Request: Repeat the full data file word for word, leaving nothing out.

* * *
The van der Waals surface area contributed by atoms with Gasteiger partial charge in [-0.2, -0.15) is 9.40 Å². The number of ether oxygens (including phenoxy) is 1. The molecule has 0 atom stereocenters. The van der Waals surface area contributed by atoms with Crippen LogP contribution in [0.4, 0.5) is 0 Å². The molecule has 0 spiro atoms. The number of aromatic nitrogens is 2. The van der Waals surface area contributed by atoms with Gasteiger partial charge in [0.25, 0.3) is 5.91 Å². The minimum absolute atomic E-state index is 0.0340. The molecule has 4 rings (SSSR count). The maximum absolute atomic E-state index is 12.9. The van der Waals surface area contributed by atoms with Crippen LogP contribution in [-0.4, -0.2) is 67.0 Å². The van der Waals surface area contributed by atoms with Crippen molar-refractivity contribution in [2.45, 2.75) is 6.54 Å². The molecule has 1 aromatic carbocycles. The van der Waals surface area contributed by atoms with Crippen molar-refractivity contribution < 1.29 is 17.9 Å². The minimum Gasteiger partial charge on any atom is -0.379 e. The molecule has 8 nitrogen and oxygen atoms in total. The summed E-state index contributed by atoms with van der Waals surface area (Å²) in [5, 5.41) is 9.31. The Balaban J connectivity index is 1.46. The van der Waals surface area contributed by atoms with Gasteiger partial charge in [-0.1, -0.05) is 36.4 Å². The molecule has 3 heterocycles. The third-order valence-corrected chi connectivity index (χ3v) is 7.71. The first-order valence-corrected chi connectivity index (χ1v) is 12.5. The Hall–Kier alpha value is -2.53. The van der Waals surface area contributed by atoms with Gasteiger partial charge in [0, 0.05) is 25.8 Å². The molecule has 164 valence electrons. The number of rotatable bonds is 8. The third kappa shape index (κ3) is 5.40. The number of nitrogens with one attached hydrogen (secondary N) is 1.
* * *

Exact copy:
The van der Waals surface area contributed by atoms with Gasteiger partial charge in [-0.2, -0.15) is 9.40 Å². The number of ether oxygens (including phenoxy) is 1. The molecule has 0 atom stereocenters. The van der Waals surface area contributed by atoms with Crippen LogP contribution in [0.4, 0.5) is 0 Å². The molecule has 0 spiro atoms. The number of aromatic nitrogens is 2. The van der Waals surface area contributed by atoms with Gasteiger partial charge in [0.25, 0.3) is 5.91 Å². The minimum absolute atomic E-state index is 0.0340. The molecule has 4 rings (SSSR count). The maximum absolute atomic E-state index is 12.9. The van der Waals surface area contributed by atoms with Crippen LogP contribution in [-0.4, -0.2) is 67.0 Å². The van der Waals surface area contributed by atoms with Crippen molar-refractivity contribution in [2.45, 2.75) is 6.54 Å². The molecule has 1 aromatic carbocycles. The van der Waals surface area contributed by atoms with Crippen molar-refractivity contribution < 1.29 is 17.9 Å². The minimum Gasteiger partial charge on any atom is -0.379 e. The molecule has 8 nitrogen and oxygen atoms in total. The summed E-state index contributed by atoms with van der Waals surface area (Å²) in [5, 5.41) is 9.31. The Balaban J connectivity index is 1.46. The van der Waals surface area contributed by atoms with Gasteiger partial charge in [-0.1, -0.05) is 36.4 Å². The molecule has 3 heterocycles. The third-order valence-corrected chi connectivity index (χ3v) is 7.71. The first-order valence-corrected chi connectivity index (χ1v) is 12.5. The Hall–Kier alpha value is -2.53. The van der Waals surface area contributed by atoms with Gasteiger partial charge in [0, 0.05) is 25.8 Å². The molecule has 164 valence electrons. The number of rotatable bonds is 8. The third kappa shape index (κ3) is 5.40. The number of nitrogens with one attached hydrogen (secondary N) is 1.